Sunday, May 31, 2009

How to Get to Balanan Lake

Errmm... this might be a post that is one summer late, as it's the last day of May already and classes will actually start tomorrow for some schools in the province. However, St. Louis School - Don Bosco in Dumaguete has thankfully moved the first day of school to June 15, because the road going to the campus is not finished yet and one can just imagine the horrendous traffic snarl that would ensue once school begins.

The rains have also come, signaling the end of summer and the start of the wet season, which is probably not a very good time to go mountain climbing and canoing to distant mountain waterfalls. In fact, when we went to Lake Balanan yesterday, it rained sporadically throughout the day that's why we had to defer our banca ride to the Balanan Waterfalls.

But the rain did not stop us from swimming in the Balanan Hillside Pools, four sets of odd-shaped pools carved on the side of the mountain. If you hold on to the edge of each pool, you will be looking directly down a steep cliff with lush vegetation. I've been to a lot of swimming pools this summer and I swear the Balanan Hillside Pools are the very, very best among all the rest.

Why?

Because the water comes from an underground spring, that you can actually drink. The caretakers there said they get drinking water from the source that feeds water to the pools. And when it rained, the air was cold but the water was warm so it was actually warmer to be swimming than not! On the other hand, when it is a bright and sunny day, as it was the last time that we went there, the water is cool and refreshing. Plus there's the canopy of trees and mountains all around. Every time I reached the edge of the pool and looked around I just kept saying, this is the best place ever, this is the best place ever! I could swim here the whole day. Which we did, actually, that's why last night's post was just a picture of the road sign where one makes a turn to go up the mountain.

So, this is how to get to Lake Balanan:

If you're bringing a four-wheeled vehicle or a motorcycle from Dumaguete or from Bayawan or from Bacolod or from wherever, look for the Km 51 marker on the Siaton Hiway, right before or after (depends on where you're coming from) the bridge (whose name I failed to get, sorry).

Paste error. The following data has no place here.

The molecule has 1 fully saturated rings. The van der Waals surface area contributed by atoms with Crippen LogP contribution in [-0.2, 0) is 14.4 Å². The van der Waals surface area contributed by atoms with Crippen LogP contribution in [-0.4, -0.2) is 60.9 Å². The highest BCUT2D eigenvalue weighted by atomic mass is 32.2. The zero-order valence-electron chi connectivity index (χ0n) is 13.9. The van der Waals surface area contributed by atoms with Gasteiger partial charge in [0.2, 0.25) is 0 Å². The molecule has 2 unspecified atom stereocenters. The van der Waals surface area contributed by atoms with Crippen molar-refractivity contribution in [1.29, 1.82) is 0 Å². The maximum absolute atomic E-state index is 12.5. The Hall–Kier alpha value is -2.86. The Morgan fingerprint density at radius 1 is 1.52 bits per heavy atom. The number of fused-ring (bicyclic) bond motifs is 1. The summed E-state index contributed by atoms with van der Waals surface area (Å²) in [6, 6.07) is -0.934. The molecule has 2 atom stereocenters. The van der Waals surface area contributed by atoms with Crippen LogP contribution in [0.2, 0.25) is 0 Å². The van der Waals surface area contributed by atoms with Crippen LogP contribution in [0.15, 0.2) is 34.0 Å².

The ten kilometer drive up the mountain to the lake is not so steep (unlike the drive to Pulangbato!) but there are areas that are narrow and so near the pang-pang (cliff). Some cliffsides have railings but some do not! So if you're a not-so-brave driver like me, there are alternatives.

First alternative would be to get a driver who's not afraid of cliffs. Yesterday, Mike offered, no insisted, that he drive the car, to my great discomfort because I can't sit still when someone else is driving my car. He said, "Go to the back and go to sleep," which was mighty hard to do.

The other alternative, which we actually did the first time we went there, was to take the habal-habal from the town of Siaton. We left Dumaguete very early at six am, parked the car in Siaton and had breakfast (full meal with coffee at thirty whooping pesos per person only!) near the habal-habal terminal. The habal-habal costs eighty pesos per person hatid-sundo, meaning the driver will bring you to the mountain lake then he'll come back to fetch you when you text him that you want to be fetched already. Yes, there's a cellphone signal, albeit a weak one (one to two bars only) in the mountain, and all the habal-habal drivers have cellphones, too.

Travel time from the highway to the lake is about thirty minutes, I can't be too sure. I've wanted to clock it but the beautiful scenery always distracted me and I lost track of the time. Entrance fee to Lake Balanan is 50 pesos for adults and I forgot how much for kids, as we didn't have any kids below 12 years old with us. On Tuesdays, the entrance fee is waived, entrance is free! The huts where you can leave your stuff and eat your meals cost 30 pesos only. You can use the bamboo floating cottage/lake raft to cross and cruise along the lake for free. The banca ride to the waterfalls cost 100 pesos, seating capacity is 8 guests and two guides per banca.

I almost forgot, there are also the Ceres bus, the Van-for-hire and the other smaller public transport systems that ply the Dumaguete-Siaton route. Just ask the driver to drop you off at the habal-habal for Balanan terminal. It's right in front of the Siaton church.

Have a happy trip to Lake Balanan!!

P.S. When you leave, please be sure to clean up your trash, ok? Try not to mess up the beautiful place. Enjoy.

4 comments:

myorthodoc said...

Looks like a beautiful spot.Next summer, we might be hitting visayas for trekking galore.Maybe i'll include this.

And uh, those ceres bus-I shudder when I hear them rattling. Legend says they run over hapless bystanders...

ness said...

Hi Doc Rems,

Kaila ka ni Dr. Gideon Lasco from UP? He organized the trek to Mt. Pinatubo that I joined last April 25.

Gideon and company climbed the mountains of the Visayas this summer. http://www.pinoymountaineer.com/search/label/Hiking%20matters

As for the Ceres buses, I did hear na tinuod daw na... they come back and run over their victims para tiwasan. Di lang ko sure if true.

Vk-mahalkaayo said...

Grabe, tiwasan diay?
kuyawa uy......


Have a nice Pfingsten.....

regards

myorthodoc said...

@Ness I knew Gideon from blog correspondence. I'm not sure if naabutan nya ako sa UP med school and Ortho Residency ko dun sa UP.

Yup, sana nga matuloy ang visayas trek namin next summer. Pero mukhan sasakay pa rin ako ceres bus hahaha